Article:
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City calms Olympic math frenzy

By Cao Chen and Lin Shujuan in Shanghai | China Daily | Updated: 2017-12-13 09:08

Shanghai's education authority has called off another mathematics Olympiad for primary schools to alleviate the burden on students and comply with regulations on compulsory education.

That follows a move in February in which three of the city's four major Olympic math competitions were terminated or renamed.

Excellence in Olympic math has long been regarded as a steppingstone to enrollment in quality junior high schools. Students who won the math Olympiads were entitled to direct admission to a quality school. Those who score high in Olympic math, which is included in many junior high schools' entrance exams, also had an edge.

"In many cases, the motive for such training and contests has become instrumental - that is, to get a student enrolled in a good school," said Li Yifei, deputy director of the Research Center for Science Communication and Education at Beijing Normal University.

As a result, Olympic math training exploded. Across the country, students - willingly or unwillingly - were enrolled in various extracurricular training programs and contests.

Reports of mounting pressure on students and parents were rampant, leading to a national ban in 2005 on the inclusion of Olympic math for junior high school admission.

In recent years, as China moved to offer nine years of free compulsory education and to ensure equal education, the junior high school entrance exam was canceled, allowing primary students to enroll automatically in a junior high school in their vicinity.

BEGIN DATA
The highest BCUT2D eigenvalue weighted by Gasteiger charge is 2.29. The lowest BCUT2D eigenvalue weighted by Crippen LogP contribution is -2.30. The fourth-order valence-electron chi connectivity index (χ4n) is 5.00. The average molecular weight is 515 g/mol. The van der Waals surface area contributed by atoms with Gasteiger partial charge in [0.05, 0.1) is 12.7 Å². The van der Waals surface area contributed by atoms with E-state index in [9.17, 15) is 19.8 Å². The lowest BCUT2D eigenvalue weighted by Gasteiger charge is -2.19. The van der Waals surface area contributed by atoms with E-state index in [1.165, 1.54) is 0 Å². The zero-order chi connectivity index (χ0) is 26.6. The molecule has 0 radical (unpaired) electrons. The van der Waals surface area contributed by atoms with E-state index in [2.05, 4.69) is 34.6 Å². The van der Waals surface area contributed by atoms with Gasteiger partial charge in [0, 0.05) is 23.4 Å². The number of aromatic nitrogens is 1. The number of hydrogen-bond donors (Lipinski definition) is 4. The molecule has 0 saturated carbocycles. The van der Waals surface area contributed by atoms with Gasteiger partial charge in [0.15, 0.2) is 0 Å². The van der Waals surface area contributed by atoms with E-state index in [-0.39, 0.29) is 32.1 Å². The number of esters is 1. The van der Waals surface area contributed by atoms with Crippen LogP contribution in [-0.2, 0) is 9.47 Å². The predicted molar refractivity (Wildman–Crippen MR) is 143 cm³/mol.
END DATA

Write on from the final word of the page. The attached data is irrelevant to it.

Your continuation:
Such measures, however, failed to cool the Olympic math frenzy. With the country's growing middle-class demanding better education for their children, they have turned to private schools, and as competition for admission to those schools intensifies, Olympic math remains in high demand.

Yao Lan, whose 13-year-old daughter entered junior high in September, said Chinese schools favor students who are good at math because they rely on them to stand out in evaluations that are primarily based on a school's aggregate scores.

"Students in big cities like Shanghai achieve at more or less the same level in Chinese and English," Yao said. "Math is a subject that can make a big difference. A school has a higher chance of beating its competitors if it has a large number of students who are good at math."

Professor Li from Beijing Normal University said the schools are not to be blamed entirely for the frenzy, though.

"The schools are to some extent passive, in that they have to embrace the competition imposed by the public's ever-increasing expectations," Li said. In Li's opinion, as long as competition for better education exists, the frenzy for Olympic math won't go away.

Xiong Bingqi, vice-president of 21st Century Education Research, said, "The level of compulsory education is uneven among junior high schools. That's why parents hope their kids can achieve excellent results in those competitions and maintain a competitive advantage."

He suggested that during compulsory education, the educational standards and conditions of all schools should be the same, so as to guarantee equal education. "There should not be key schools or key classes," Xiong said.




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